Social Movements on the Internet: Together Alone or Alone Together?

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ECIS 2013 Conference. Utrecht, The netherlands.

ECIS 2013 Conference. Utrecht, The netherlands.

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  • 1. SOCIAL MOVEMENTS ON THE INTERNET:TOGETHER ALONE OR ALONETOGETHER?ECIS 2013 – Utrecht – Friday, June 7Juan D. Borrero, University of Huelva, Spainjdiego@uhu.esAntonio Díaz Andrade, Auckland University of Technology, New Zealand,antonio.diaz@aut.ac.nzCathy Urquhart, Manchester Metropolitan University Business School, UKc.urquhart@mmu.ac.ukhttp://www.staff.science.uu.nl/~Vlaan107/ecis/files/ECIS2013-0620-paper.pdf
  • 2. Does Social Networking FacilitateCollective Action?• A study of a Facebook Anti-Austerity politicalcampaign, Democracia Real Ya!• Our preliminary framework suggests that socialinfluences, social capital and the technology platformitself all contribute to collective action through SNS• We analysed FB posts between17th of July and the10th of September 2012 and used grounded theorymethod to analyse those posts
  • 3. Findings• Voice – the intention is to be seen and heard beyond the onlinecommunity• Multiple agendas - heterogeneous community with very differentideas about to how to go forward• Call for action – a focus on organising action which is challenging• Identity – community is united in their disenfranchisement and lackof voice• Future work will look at other campaigns such as UK Uncut• COME SEE OUR POSTER – Is Castells right about social media?What role does social capital play? We are interested in debatingwith you!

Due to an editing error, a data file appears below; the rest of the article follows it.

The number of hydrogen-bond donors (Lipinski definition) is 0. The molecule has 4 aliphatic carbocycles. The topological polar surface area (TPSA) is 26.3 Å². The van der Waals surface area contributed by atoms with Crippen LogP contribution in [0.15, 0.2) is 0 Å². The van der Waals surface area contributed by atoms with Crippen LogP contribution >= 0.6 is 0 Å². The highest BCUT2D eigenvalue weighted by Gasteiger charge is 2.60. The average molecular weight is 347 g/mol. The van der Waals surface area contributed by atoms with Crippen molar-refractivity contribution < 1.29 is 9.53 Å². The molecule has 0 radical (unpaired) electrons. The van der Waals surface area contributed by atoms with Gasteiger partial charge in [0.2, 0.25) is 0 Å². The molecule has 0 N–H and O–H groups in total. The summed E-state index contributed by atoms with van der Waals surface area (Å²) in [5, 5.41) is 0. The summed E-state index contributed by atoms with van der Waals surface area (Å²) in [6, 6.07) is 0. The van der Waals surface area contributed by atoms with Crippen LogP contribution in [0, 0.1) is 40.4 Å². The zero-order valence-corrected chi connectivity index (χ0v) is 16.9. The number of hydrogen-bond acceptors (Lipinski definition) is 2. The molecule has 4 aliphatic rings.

• 4. 11/06/13IntroductionThe growing popularity of social media platforms istransforming the ways in which people not onlycommunicate but also demonstrate (Castells, 2012).Research problem:1) To uncover the patterns of online activism.2) How online activism might trigger mechanisms forcollective action.Research Question:How is social media used by civil society to facilitatecollective action?ResultsThe massive economic crisis in Spain surfaced many divisions inSpanish society and provoked the eruption of social movements.The posts on DRY’s site reflect those divisions. People arecharacterized in one of two ways: bankers, politicians, speculatorsand rich people on one side, and ordinary people who perceivethey have been left behind and are unfairly carrying the burden ofthe severe austerity measures imposed by the government. Thetable below shows open codes taken from the data along with thecorresponding concept.Example Focused Codes Open CodesParticular agendasselfish behaviour; against internal divisions; “not addressing thecore issues”; “lack of strategic vision”; lack of shared goals;dominant factions that restrict internal freedom of speech; calls forunity; calls for order; call for organisation; unityHeterogeneous compositioninternal disagreements; negative comments among the protesters;grudges between employees and independent entrepreneurs;inappropriate internal behaviour; calls for avoiding symbols, flags;“call for responsible action”; message of unity; call for aconstructive discussion; “calls for a rational discourse”Perceived lack of progress“these protests go nowhere”; ephemeral results from the socialmovements; mobilisation with no results; “too much noise butnothing happens”; “losing momentum”; demoralising effect oflimited success; “we complain but do nothing”; “nothing willchange”; pessimism; “hopeless actions”Focused Codes CategoryStruggling for visibility, Platform forexpressionVoiceParticular agendas, Heterogeneouscomposition, Perceived lack of progressMultiple agendasCalls for mobilisation, Platform fortransformation, Reinvigorating civil societyCall for actionDisenfranchised, Clampdown, Sacrifice,RepresentativenessIdentityMethodThe unit of analysis of this study is ¡Democracia Real YA!(DRY) www.democraciarealya.es, an online citizen’sgrassroots movement that started in 2011 in Spain. Theirmembers identify themselves as the “unemployed, poorlyremunerated, freelancers, vulnerable workers and youth”.Their slogan reads: “We owe nothing, we pay nothing”.Data was collected from the messages posted on DRY’sFacebook site between July and September 2012. Samplingwas designed toward theory construction (Charmaz, 2006).Data analysis was conducted according to the tenets ofgrounded theory (Glaser and Strauss, 1967). The theory thatresults may be tested in subsequent quantitative research.The figure below represents the four stage model researchdesign. We have used only the first two in this research inprogress.Research design using Grounded Theory (adapted from Idrees et al.,2011; Urquhart, 2013)Similar concepts are clustered into categories. Thus, this high leveldescription of DRY postings sets the stage for the salient categories thatemerge from the grounded theory analysis. The four categories thatnaturally arose in the previous table are shown with their category in thetable below.The emergent categories reveal three overlapping reasons for using SNSto facilitate collective action:1. to defend against what is perceived as the threat of neo-liberal policies,2. to enhance the decision-making capability of the protesters in thepolitical system, and3. to claim the right of being the genuine representatives of people’sinterests.ConclusionsEven though DRY members do not represent a homogeneous, cohesive group with an easily identifiable common purpose, alarge group of people disaffected with dominant system cohabit in the online environment and struggle to make their voiceheard in the offline world. The evidence suggests that technology has somewhat increased the opportunity of enrolling moresupporters that otherwise could not have been able to join the group.Our analysis shows that there are heterogeneous groups cohabiting in the online environment, and using social media as aplatform to make their voices heard. The challenge for them remains in gaining space in the political decision-making processthat takes place offline. They may indeed have achieved being ‘together alone’, but there is still difficulty in accessing powerstructures that would enable them to achieve social change.Future work1) Examining the apparent connections betweencategories to suggest theories which can explainthe data before us, but using two different cases.2) Theoretical integration of our emerging theory withexisting literature.SocialSocial MovementsMovements onon thethe Internet:Internet:TogetherTogether AloneAlone oror AloneAlone TogetherTogether??Juan D Borrero Antonio Díaz Andrade Cathy UrquhartUniversity of Huelva Auckland University of Technology Manchester Metropolitan Universityjdiego@uhu.es antonio.diaz@aut.ac.nz c.urquhart@mmu.ac.uk